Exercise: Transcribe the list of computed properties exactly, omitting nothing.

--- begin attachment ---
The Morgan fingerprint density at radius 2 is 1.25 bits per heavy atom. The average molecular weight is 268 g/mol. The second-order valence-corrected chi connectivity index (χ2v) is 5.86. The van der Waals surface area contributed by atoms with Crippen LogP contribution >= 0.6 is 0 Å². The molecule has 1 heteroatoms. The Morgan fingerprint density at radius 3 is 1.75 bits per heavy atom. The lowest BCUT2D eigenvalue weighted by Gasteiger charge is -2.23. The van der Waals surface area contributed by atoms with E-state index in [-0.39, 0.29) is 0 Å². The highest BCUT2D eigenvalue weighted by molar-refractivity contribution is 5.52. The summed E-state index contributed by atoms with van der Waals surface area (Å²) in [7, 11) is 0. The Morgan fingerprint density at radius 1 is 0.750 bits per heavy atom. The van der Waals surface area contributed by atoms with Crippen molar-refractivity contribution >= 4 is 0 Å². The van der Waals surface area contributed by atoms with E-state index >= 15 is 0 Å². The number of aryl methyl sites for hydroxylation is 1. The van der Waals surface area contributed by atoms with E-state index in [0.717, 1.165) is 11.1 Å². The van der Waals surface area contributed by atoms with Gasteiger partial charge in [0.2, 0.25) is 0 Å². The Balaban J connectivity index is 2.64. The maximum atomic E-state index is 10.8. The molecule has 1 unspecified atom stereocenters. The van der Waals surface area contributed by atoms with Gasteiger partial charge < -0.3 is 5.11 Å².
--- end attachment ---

The Morgan fingerprint density at radius 2 is 1.25 bits per heavy atom. The average molecular weight is 268 g/mol. The second-order valence-corrected chi connectivity index (χ2v) is 5.86. The van der Waals surface area contributed by atoms with Crippen LogP contribution >= 0.6 is 0 Å². The molecule has 1 heteroatoms. The Morgan fingerprint density at radius 3 is 1.75 bits per heavy atom. The lowest BCUT2D eigenvalue weighted by Gasteiger charge is -2.23. The van der Waals surface area contributed by atoms with E-state index in [-0.39, 0.29) is 0 Å². The highest BCUT2D eigenvalue weighted by molar-refractivity contribution is 5.52. The summed E-state index contributed by atoms with van der Waals surface area (Å²) in [7, 11) is 0. The Morgan fingerprint density at radius 1 is 0.750 bits per heavy atom. The van der Waals surface area contributed by atoms with Crippen molar-refractivity contribution >= 4 is 0 Å². The van der Waals surface area contributed by atoms with E-state index >= 15 is 0 Å². The number of aryl methyl sites for hydroxylation is 1. The van der Waals surface area contributed by atoms with E-state index in [0.717, 1.165) is 11.1 Å². The van der Waals surface area contributed by atoms with Gasteiger partial charge in [0.2, 0.25) is 0 Å². The Balaban J connectivity index is 2.64. The maximum atomic E-state index is 10.8. The molecule has 1 unspecified atom stereocenters. The van der Waals surface area contributed by atoms with Gasteiger partial charge < -0.3 is 5.11 Å².